Quantum computing startup Diraq has raised $15 million in a Series 2-A funding round.

The round was led by specialist investor Quantonation, a venture capital fund dedicated to quantum technologies, with participation from Higgins Family Investments and the University of New South Wales, Sydney.

Diraq has secured fresh investment – Getty Images

Founded in 2022 and headquartered in Sydney, Diraq builds quantum processors using silicon quantum dot technology.

Quantum dots, also known as semiconductor nanocrystals, have differing optical and electronic properties from larger semiconductor particles which gives them the ability to transport electrons and emit light of various colors when exposed to UV light.

The technology has a number of potential applications, including use in solar cells, fluorescent biological labeling, displays, lighting, and medical imaging.

Diraq is aiming to build a full-stack quantum computer that moves the industry away from what it describes as "large, error-ridden systems" and towards fault-tolerant computing.

The company said its spin-based technology in silicon has already demonstrated qubit control with sufficient fidelity to allow for scalable error correction.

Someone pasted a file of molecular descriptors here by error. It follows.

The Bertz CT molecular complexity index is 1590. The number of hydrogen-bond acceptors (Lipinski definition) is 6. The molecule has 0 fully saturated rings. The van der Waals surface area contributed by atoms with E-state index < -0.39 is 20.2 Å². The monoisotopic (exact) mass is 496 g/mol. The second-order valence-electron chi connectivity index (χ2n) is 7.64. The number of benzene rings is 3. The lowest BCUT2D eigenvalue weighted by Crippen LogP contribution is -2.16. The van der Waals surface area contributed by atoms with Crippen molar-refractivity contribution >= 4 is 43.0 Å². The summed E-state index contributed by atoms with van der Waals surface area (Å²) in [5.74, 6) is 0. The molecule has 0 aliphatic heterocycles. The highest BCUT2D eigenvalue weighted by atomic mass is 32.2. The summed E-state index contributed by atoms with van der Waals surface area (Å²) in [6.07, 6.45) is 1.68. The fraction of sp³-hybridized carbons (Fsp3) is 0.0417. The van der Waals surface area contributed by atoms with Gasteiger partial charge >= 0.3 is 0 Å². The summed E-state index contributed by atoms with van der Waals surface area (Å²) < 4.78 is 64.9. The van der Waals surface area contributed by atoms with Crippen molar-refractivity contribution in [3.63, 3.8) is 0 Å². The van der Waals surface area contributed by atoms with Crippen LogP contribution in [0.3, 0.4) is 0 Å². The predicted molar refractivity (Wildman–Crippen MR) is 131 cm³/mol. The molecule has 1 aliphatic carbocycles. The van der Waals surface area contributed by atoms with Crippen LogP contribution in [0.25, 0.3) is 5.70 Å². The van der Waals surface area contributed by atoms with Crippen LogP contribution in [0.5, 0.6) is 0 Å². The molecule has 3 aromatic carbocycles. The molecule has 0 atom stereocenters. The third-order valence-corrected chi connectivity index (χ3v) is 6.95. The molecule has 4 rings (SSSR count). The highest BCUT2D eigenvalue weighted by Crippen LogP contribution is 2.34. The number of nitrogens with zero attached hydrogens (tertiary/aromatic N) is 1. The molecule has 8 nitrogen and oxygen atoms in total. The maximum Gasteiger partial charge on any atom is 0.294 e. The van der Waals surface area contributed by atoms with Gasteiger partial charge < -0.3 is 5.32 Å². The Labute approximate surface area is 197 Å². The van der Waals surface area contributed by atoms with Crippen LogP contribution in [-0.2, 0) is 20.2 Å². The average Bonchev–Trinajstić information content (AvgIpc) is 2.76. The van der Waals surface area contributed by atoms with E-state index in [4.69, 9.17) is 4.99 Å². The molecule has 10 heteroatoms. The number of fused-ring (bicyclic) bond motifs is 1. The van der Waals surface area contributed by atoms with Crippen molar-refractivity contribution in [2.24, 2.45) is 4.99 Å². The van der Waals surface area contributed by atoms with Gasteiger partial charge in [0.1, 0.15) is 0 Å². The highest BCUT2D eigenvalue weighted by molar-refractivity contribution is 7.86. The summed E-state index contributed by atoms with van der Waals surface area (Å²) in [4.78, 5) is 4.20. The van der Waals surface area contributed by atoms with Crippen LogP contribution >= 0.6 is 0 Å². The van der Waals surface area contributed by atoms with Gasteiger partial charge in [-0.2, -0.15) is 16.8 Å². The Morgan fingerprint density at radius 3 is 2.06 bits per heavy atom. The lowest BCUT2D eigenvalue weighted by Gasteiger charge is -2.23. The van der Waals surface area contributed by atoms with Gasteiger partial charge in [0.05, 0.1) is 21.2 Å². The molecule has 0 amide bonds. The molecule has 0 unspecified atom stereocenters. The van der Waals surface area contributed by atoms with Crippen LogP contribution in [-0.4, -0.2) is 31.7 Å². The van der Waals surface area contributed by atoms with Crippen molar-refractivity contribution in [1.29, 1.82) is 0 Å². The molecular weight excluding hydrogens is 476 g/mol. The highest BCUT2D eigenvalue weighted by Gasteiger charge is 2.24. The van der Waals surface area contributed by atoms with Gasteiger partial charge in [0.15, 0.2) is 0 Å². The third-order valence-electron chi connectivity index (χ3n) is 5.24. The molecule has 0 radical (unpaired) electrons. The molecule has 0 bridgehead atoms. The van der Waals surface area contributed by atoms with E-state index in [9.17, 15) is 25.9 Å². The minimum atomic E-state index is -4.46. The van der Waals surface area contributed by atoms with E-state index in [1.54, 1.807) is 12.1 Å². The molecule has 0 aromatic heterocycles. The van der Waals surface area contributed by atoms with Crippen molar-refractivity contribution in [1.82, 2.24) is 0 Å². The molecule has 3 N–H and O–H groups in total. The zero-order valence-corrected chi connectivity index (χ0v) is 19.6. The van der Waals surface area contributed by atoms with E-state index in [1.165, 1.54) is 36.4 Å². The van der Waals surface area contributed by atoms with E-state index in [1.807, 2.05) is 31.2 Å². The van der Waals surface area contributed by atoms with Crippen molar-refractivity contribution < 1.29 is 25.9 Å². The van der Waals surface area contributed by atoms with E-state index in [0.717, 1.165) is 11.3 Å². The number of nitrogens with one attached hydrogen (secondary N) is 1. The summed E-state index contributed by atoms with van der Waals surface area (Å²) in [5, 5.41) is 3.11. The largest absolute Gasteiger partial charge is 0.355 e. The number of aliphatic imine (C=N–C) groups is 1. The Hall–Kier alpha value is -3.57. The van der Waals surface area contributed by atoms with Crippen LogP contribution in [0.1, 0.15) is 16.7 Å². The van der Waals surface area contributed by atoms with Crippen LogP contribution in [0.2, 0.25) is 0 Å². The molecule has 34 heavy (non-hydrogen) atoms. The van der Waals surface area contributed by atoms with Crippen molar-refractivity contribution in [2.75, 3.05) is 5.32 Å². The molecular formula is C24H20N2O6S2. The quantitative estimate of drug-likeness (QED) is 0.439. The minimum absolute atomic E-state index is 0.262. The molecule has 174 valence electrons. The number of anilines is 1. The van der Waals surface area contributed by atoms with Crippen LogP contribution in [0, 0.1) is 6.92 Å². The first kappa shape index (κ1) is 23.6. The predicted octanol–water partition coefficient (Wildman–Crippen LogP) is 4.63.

“This new funding will be used to expand our talented team in Australia and launch in the US, as well as capitalize on our existing international partnerships,” said Andrew Dzurak, CEO and founder of Diraq. “To see useful quantum computing deployed cost-efficiently in a commercial timeframe will require billions of qubits. We are working closely with our foundry partners to drive qubit development based on tried and tested CMOS techniques coupled with our proprietary designs.”

He added: “We are focused on delivering energy-efficient processors with billions of qubits on one chip contained in one refrigerator, rather than thousands of chips and refrigerators requiring hundreds of square meters of space in a warehouse.”

This latest funding round extends the previously announced Series A funding round of $20 million led by Allectus Capital.

To date, Diraq has raised $120 million, including research funding from Australian and US government programs.